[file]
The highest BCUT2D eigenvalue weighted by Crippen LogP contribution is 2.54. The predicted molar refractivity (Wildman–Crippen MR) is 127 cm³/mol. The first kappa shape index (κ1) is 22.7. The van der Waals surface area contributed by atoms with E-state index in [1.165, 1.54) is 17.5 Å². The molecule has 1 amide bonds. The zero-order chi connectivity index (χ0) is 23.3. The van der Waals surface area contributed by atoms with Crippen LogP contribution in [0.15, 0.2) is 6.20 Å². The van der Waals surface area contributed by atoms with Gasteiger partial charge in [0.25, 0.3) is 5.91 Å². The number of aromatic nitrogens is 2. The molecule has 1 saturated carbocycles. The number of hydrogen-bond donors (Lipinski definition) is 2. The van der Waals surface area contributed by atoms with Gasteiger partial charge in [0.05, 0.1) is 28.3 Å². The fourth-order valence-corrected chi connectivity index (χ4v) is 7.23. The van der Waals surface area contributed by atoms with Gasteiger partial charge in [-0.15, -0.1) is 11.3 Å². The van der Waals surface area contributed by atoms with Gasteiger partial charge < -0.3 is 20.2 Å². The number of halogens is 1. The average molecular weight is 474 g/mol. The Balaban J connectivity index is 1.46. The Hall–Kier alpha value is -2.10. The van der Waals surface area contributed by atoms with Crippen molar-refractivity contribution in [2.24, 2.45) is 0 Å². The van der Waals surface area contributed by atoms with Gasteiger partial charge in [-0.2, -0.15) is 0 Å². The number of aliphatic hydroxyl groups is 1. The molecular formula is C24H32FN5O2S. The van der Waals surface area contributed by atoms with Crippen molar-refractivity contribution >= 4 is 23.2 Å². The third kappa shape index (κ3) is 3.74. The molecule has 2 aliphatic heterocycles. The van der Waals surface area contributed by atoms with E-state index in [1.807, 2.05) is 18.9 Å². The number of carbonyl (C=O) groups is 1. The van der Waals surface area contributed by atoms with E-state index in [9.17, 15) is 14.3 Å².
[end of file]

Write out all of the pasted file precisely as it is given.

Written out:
The highest BCUT2D eigenvalue weighted by Crippen LogP contribution is 2.54. The predicted molar refractivity (Wildman–Crippen MR) is 127 cm³/mol. The first kappa shape index (κ1) is 22.7. The van der Waals surface area contributed by atoms with E-state index in [1.165, 1.54) is 17.5 Å². The molecule has 1 amide bonds. The zero-order chi connectivity index (χ0) is 23.3. The van der Waals surface area contributed by atoms with Crippen LogP contribution in [0.15, 0.2) is 6.20 Å². The van der Waals surface area contributed by atoms with Gasteiger partial charge in [0.25, 0.3) is 5.91 Å². The number of aromatic nitrogens is 2. The molecule has 1 saturated carbocycles. The number of hydrogen-bond donors (Lipinski definition) is 2. The van der Waals surface area contributed by atoms with Gasteiger partial charge in [0.05, 0.1) is 28.3 Å². The fourth-order valence-corrected chi connectivity index (χ4v) is 7.23. The van der Waals surface area contributed by atoms with Gasteiger partial charge in [-0.15, -0.1) is 11.3 Å². The van der Waals surface area contributed by atoms with Gasteiger partial charge < -0.3 is 20.2 Å². The number of halogens is 1. The average molecular weight is 474 g/mol. The Balaban J connectivity index is 1.46. The Hall–Kier alpha value is -2.10. The van der Waals surface area contributed by atoms with Crippen molar-refractivity contribution in [2.24, 2.45) is 0 Å². The van der Waals surface area contributed by atoms with Gasteiger partial charge in [-0.2, -0.15) is 0 Å². The number of aliphatic hydroxyl groups is 1. The molecular formula is C24H32FN5O2S. The van der Waals surface area contributed by atoms with Crippen molar-refractivity contribution >= 4 is 23.2 Å². The third kappa shape index (κ3) is 3.74. The molecule has 2 aliphatic heterocycles. The van der Waals surface area contributed by atoms with E-state index in [1.807, 2.05) is 18.9 Å². The number of carbonyl (C=O) groups is 1. The van der Waals surface area contributed by atoms with E-state index in [9.17, 15) is 14.3 Å².